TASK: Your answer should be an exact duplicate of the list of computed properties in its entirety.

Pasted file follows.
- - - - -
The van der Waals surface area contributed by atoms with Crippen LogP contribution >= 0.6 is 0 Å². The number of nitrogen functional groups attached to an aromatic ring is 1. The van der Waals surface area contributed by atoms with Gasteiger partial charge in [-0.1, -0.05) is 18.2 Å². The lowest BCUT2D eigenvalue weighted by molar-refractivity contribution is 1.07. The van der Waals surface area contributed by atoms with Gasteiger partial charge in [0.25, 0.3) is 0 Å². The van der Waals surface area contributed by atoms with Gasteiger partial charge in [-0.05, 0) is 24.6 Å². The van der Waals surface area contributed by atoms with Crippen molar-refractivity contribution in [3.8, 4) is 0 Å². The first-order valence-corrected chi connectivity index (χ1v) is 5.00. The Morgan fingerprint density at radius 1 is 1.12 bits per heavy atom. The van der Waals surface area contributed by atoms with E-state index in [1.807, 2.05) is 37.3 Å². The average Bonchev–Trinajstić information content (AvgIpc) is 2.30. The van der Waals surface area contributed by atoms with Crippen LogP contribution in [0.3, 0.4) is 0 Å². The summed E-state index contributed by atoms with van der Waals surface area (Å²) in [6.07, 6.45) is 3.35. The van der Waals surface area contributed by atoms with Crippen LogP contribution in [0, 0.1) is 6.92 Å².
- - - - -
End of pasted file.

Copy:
The van der Waals surface area contributed by atoms with Crippen LogP contribution >= 0.6 is 0 Å². The number of nitrogen functional groups attached to an aromatic ring is 1. The van der Waals surface area contributed by atoms with Gasteiger partial charge in [-0.1, -0.05) is 18.2 Å². The lowest BCUT2D eigenvalue weighted by molar-refractivity contribution is 1.07. The van der Waals surface area contributed by atoms with Gasteiger partial charge in [0.25, 0.3) is 0 Å². The van der Waals surface area contributed by atoms with Gasteiger partial charge in [-0.05, 0) is 24.6 Å². The van der Waals surface area contributed by atoms with Crippen molar-refractivity contribution in [3.8, 4) is 0 Å². The first-order valence-corrected chi connectivity index (χ1v) is 5.00. The Morgan fingerprint density at radius 1 is 1.12 bits per heavy atom. The van der Waals surface area contributed by atoms with E-state index in [1.807, 2.05) is 37.3 Å². The average Bonchev–Trinajstić information content (AvgIpc) is 2.30. The van der Waals surface area contributed by atoms with Crippen LogP contribution in [0.3, 0.4) is 0 Å². The summed E-state index contributed by atoms with van der Waals surface area (Å²) in [6.07, 6.45) is 3.35. The van der Waals surface area contributed by atoms with Crippen LogP contribution in [0, 0.1) is 6.92 Å².